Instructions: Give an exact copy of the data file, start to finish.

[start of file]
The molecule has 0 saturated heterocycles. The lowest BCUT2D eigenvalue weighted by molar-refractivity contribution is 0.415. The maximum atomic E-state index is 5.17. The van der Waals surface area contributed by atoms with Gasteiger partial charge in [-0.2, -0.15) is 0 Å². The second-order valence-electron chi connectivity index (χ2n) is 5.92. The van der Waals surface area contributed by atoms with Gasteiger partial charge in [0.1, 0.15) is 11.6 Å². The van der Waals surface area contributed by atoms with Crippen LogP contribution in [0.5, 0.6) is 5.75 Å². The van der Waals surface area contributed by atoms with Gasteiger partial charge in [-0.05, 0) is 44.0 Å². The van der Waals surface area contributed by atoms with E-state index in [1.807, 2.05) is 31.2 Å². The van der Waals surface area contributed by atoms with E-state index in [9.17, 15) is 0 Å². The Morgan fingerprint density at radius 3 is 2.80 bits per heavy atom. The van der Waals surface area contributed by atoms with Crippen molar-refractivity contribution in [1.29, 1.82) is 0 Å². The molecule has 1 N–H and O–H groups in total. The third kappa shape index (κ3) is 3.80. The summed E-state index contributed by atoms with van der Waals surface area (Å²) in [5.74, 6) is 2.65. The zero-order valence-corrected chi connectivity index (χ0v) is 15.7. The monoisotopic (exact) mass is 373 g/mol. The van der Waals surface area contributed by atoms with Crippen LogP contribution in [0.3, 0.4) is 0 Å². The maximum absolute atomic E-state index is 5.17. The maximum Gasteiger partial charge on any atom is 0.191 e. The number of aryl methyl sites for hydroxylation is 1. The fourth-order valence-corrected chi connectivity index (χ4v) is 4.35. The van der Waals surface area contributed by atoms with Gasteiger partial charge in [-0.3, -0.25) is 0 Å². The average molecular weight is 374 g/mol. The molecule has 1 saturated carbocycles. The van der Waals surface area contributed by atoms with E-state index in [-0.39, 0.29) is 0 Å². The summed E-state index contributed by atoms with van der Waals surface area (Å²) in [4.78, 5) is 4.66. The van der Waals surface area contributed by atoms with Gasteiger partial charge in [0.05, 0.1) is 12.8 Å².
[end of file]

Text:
The molecule has 0 saturated heterocycles. The lowest BCUT2D eigenvalue weighted by molar-refractivity contribution is 0.415. The maximum atomic E-state index is 5.17. The van der Waals surface area contributed by atoms with Gasteiger partial charge in [-0.2, -0.15) is 0 Å². The second-order valence-electron chi connectivity index (χ2n) is 5.92. The van der Waals surface area contributed by atoms with Gasteiger partial charge in [0.1, 0.15) is 11.6 Å². The van der Waals surface area contributed by atoms with Crippen LogP contribution in [0.5, 0.6) is 5.75 Å². The van der Waals surface area contributed by atoms with Gasteiger partial charge in [-0.05, 0) is 44.0 Å². The van der Waals surface area contributed by atoms with E-state index in [1.807, 2.05) is 31.2 Å². The van der Waals surface area contributed by atoms with E-state index in [9.17, 15) is 0 Å². The Morgan fingerprint density at radius 3 is 2.80 bits per heavy atom. The van der Waals surface area contributed by atoms with Crippen molar-refractivity contribution in [1.29, 1.82) is 0 Å². The molecule has 1 N–H and O–H groups in total. The third kappa shape index (κ3) is 3.80. The summed E-state index contributed by atoms with van der Waals surface area (Å²) in [5.74, 6) is 2.65. The zero-order valence-corrected chi connectivity index (χ0v) is 15.7. The monoisotopic (exact) mass is 373 g/mol. The van der Waals surface area contributed by atoms with Crippen LogP contribution in [0.3, 0.4) is 0 Å². The maximum absolute atomic E-state index is 5.17. The maximum Gasteiger partial charge on any atom is 0.191 e. The number of aryl methyl sites for hydroxylation is 1. The fourth-order valence-corrected chi connectivity index (χ4v) is 4.35. The van der Waals surface area contributed by atoms with Gasteiger partial charge in [-0.3, -0.25) is 0 Å². The average molecular weight is 374 g/mol. The molecule has 1 saturated carbocycles. The van der Waals surface area contributed by atoms with E-state index in [-0.39, 0.29) is 0 Å². The summed E-state index contributed by atoms with van der Waals surface area (Å²) in [4.78, 5) is 4.66. The van der Waals surface area contributed by atoms with Gasteiger partial charge in [0.05, 0.1) is 12.8 Å².